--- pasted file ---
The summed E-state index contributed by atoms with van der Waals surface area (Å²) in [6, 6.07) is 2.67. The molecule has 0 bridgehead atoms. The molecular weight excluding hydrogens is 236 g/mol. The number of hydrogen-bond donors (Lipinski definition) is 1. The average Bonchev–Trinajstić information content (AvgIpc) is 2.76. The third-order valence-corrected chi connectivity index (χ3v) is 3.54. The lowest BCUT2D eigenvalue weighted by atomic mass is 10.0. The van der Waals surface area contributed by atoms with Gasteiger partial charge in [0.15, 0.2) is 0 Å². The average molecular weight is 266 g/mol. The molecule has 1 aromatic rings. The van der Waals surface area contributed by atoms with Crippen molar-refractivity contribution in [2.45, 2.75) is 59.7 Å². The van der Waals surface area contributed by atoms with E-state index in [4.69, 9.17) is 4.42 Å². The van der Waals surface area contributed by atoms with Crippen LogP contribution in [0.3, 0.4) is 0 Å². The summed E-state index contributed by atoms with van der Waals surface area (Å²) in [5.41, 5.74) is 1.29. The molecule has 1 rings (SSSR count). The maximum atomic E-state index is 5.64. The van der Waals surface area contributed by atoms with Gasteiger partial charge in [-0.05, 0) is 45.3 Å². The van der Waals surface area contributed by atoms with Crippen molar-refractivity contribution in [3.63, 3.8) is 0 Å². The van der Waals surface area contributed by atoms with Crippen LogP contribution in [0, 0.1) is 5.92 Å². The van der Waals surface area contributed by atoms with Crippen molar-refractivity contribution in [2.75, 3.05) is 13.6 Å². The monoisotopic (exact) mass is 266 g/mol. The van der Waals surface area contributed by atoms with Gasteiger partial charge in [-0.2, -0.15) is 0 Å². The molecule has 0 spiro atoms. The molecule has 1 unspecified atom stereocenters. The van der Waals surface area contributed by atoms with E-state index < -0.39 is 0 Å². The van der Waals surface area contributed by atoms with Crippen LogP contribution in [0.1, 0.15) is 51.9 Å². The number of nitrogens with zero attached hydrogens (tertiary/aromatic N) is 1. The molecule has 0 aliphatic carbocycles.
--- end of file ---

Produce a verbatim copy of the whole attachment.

The summed E-state index contributed by atoms with van der Waals surface area (Å²) in [6, 6.07) is 2.67. The molecule has 0 bridgehead atoms. The molecular weight excluding hydrogens is 236 g/mol. The number of hydrogen-bond donors (Lipinski definition) is 1. The average Bonchev–Trinajstić information content (AvgIpc) is 2.76. The third-order valence-corrected chi connectivity index (χ3v) is 3.54. The lowest BCUT2D eigenvalue weighted by atomic mass is 10.0. The van der Waals surface area contributed by atoms with Gasteiger partial charge in [0.15, 0.2) is 0 Å². The average molecular weight is 266 g/mol. The molecule has 1 aromatic rings. The van der Waals surface area contributed by atoms with Crippen molar-refractivity contribution in [2.45, 2.75) is 59.7 Å². The van der Waals surface area contributed by atoms with E-state index in [4.69, 9.17) is 4.42 Å². The van der Waals surface area contributed by atoms with Crippen LogP contribution in [0.3, 0.4) is 0 Å². The summed E-state index contributed by atoms with van der Waals surface area (Å²) in [5.41, 5.74) is 1.29. The molecule has 1 rings (SSSR count). The maximum atomic E-state index is 5.64. The van der Waals surface area contributed by atoms with Gasteiger partial charge in [-0.05, 0) is 45.3 Å². The van der Waals surface area contributed by atoms with Crippen molar-refractivity contribution in [3.63, 3.8) is 0 Å². The van der Waals surface area contributed by atoms with Crippen LogP contribution in [0, 0.1) is 5.92 Å². The van der Waals surface area contributed by atoms with Crippen molar-refractivity contribution in [2.75, 3.05) is 13.6 Å². The monoisotopic (exact) mass is 266 g/mol. The van der Waals surface area contributed by atoms with Gasteiger partial charge in [-0.2, -0.15) is 0 Å². The molecule has 0 spiro atoms. The molecule has 1 unspecified atom stereocenters. The van der Waals surface area contributed by atoms with E-state index < -0.39 is 0 Å². The van der Waals surface area contributed by atoms with Crippen LogP contribution in [0.1, 0.15) is 51.9 Å². The number of nitrogens with zero attached hydrogens (tertiary/aromatic N) is 1. The molecule has 0 aliphatic carbocycles.